Document Type : Case Report
1 Gynaecology and Obstetrics Specialist Registrar, Hospital Garcia de Orta, Almada, Portugal
2 Gynaecology and Obstetrics Consultant, Hospital Garcia de Orta, Almada, Portugal
3 Gynaecology and Obstetrics Senior Consultant, Hospital Garcia de Orta, Almada, Portugal
Female genitourinary tract malformations are extremely
common, being found in around 5.5% of the general
population and 8% of infertile women, specifically affecting
as many as 25% of women with infertility due to
A 39 year-old woman was referred to our institution due
to secondary infertility. Menarche was at 14 years of age,
with regular cycles and slight dysmenorrhoea. She had
experienced a term caesarean section 8 years prior due
to failure to progress, and had been trying to get pregnant
for 3 years. Her past medical history was unremarkable.
On gynaecological examination external genitalia and vagina
were normal; two cervical orifices in an anteroposterior
disposition were clearly visualized (
Speculum examination showing anterior (black arrow) and posterior (white arrow) cervical OS.
Hysterosalpingogram showing a normal uterine cavity with contrast extravasation through a posterior cervical canal (black arrow).
Transvaginal ultrasound displaying one internal cervical os (black arrow) and two cervical canals (white arrows).
An extremely rare müllerian malformation is described,
which questions classical knowledge of developmental
embryology. An extensive literature search was conducted
revealing only a few similar cases (
The aetiology for most of the congenital anomalies of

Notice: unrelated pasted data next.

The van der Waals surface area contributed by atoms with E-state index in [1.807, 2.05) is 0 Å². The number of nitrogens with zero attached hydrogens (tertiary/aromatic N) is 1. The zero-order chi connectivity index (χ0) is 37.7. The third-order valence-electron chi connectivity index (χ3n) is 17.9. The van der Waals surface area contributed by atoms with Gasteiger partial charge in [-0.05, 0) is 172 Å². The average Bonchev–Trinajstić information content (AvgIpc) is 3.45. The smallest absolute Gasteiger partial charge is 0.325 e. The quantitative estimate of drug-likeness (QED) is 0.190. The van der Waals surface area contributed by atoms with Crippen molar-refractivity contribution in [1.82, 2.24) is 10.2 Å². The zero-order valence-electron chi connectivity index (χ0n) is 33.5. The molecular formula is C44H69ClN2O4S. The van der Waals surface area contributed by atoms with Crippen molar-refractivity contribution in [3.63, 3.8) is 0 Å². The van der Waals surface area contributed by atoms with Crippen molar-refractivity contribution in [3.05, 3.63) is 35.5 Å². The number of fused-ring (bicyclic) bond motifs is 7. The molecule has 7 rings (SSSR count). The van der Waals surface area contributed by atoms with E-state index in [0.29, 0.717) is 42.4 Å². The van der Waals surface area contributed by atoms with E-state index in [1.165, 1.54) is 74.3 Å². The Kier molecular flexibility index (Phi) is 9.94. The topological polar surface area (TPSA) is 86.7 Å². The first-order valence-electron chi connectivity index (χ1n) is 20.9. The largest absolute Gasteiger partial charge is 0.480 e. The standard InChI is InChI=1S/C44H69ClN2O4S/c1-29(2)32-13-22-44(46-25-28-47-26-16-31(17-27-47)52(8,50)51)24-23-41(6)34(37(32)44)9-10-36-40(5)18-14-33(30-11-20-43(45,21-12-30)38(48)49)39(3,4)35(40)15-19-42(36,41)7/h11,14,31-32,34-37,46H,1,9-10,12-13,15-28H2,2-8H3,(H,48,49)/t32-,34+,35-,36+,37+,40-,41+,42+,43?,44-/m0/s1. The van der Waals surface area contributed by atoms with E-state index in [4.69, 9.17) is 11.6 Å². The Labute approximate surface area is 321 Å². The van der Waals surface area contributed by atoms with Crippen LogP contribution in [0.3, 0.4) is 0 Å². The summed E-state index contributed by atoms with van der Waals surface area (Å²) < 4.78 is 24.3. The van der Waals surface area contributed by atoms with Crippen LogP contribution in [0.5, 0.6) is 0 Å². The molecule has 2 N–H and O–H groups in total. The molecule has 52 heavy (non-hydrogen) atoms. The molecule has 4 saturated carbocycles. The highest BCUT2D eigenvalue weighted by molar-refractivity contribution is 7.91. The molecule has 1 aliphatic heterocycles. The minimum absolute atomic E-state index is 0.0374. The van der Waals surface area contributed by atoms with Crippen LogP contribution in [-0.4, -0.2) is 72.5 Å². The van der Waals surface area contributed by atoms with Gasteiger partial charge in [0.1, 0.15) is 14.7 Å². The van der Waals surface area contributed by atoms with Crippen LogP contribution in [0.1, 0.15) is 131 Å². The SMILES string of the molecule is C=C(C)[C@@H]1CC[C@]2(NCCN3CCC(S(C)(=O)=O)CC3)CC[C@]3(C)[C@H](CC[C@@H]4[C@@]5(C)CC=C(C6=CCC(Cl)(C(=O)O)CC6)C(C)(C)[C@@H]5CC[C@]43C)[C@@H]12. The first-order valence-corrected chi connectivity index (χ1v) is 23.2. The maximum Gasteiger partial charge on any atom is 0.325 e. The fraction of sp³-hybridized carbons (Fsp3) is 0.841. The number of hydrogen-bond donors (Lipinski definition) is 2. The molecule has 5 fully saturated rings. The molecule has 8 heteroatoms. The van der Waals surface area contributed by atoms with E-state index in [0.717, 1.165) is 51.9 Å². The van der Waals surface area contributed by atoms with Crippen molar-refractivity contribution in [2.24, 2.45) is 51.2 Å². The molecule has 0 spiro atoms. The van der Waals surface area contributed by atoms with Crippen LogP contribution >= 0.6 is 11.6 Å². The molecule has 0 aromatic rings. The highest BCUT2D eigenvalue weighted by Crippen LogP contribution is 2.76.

the female genital tract is unknown. The importance of
normal embryological development lays in its reproductive
consequences, and also in concomitant urological abnormalities
(which are more common with more proximal
defects) and in quality of life (for possible dysmenorrhoea
or dyspareunia in obstructive defects). In 1988 the ASRM
attempted to classify these anomalies (
Two main theories, both described in 1960s, are the
foundations for the classification system of the ASRM.
The first theory, described by Crosby and Hill (
Acién et al. (
More recently, the European Society of Human Reproduction
and Embryology (ESHRE) developed an
anatomy-based consensus on congenital anomalies of the
female genital tract and its related clinical significance,
in a comprehensive and accessible system. Here, cervical
and vaginal anomalies are categorized into independent
Embryology of the female genital tract is not completely understood, as the mechanism of müllerian development is more complex than previously described. Acién’s segmentary theory is currently the one that best explains segment malformations as the one presented here. This theory puts into question our decade-long understanding of embryological development of the female reproductive system, and supports the classification system of müllerian anomalies of ESHRE. The fact that in our case the two cervices were displayed in an anteroposterior fashion also calls into question the fact that development may not always occur in a side-by-side manner.